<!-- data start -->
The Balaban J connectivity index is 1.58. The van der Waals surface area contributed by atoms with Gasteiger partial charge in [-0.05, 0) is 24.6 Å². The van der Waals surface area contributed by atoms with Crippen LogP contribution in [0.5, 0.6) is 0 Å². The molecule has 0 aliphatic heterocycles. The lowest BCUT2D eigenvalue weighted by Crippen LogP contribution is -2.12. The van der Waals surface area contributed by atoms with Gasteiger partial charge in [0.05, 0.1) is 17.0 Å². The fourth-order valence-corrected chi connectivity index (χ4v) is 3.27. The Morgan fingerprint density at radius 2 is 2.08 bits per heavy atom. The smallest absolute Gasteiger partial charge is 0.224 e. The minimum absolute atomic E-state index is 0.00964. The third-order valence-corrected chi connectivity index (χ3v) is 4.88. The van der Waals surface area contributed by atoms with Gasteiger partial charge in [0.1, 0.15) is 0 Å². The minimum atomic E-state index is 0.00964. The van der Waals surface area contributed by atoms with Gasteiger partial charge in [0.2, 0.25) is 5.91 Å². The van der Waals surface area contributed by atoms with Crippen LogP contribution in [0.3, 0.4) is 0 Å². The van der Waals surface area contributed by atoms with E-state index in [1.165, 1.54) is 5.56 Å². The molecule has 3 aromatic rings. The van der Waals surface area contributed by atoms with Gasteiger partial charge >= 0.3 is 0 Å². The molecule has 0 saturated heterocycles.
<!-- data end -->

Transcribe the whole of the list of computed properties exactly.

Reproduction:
The Balaban J connectivity index is 1.58. The van der Waals surface area contributed by atoms with Gasteiger partial charge in [-0.05, 0) is 24.6 Å². The van der Waals surface area contributed by atoms with Crippen LogP contribution in [0.5, 0.6) is 0 Å². The molecule has 0 aliphatic heterocycles. The lowest BCUT2D eigenvalue weighted by Crippen LogP contribution is -2.12. The van der Waals surface area contributed by atoms with Gasteiger partial charge in [0.05, 0.1) is 17.0 Å². The fourth-order valence-corrected chi connectivity index (χ4v) is 3.27. The Morgan fingerprint density at radius 2 is 2.08 bits per heavy atom. The smallest absolute Gasteiger partial charge is 0.224 e. The minimum absolute atomic E-state index is 0.00964. The third-order valence-corrected chi connectivity index (χ3v) is 4.88. The van der Waals surface area contributed by atoms with Gasteiger partial charge in [0.1, 0.15) is 0 Å². The minimum atomic E-state index is 0.00964. The van der Waals surface area contributed by atoms with Gasteiger partial charge in [0.2, 0.25) is 5.91 Å². The van der Waals surface area contributed by atoms with Crippen LogP contribution in [0.3, 0.4) is 0 Å². The van der Waals surface area contributed by atoms with E-state index in [1.165, 1.54) is 5.56 Å². The molecule has 3 aromatic rings. The van der Waals surface area contributed by atoms with Gasteiger partial charge >= 0.3 is 0 Å². The molecule has 0 saturated heterocycles.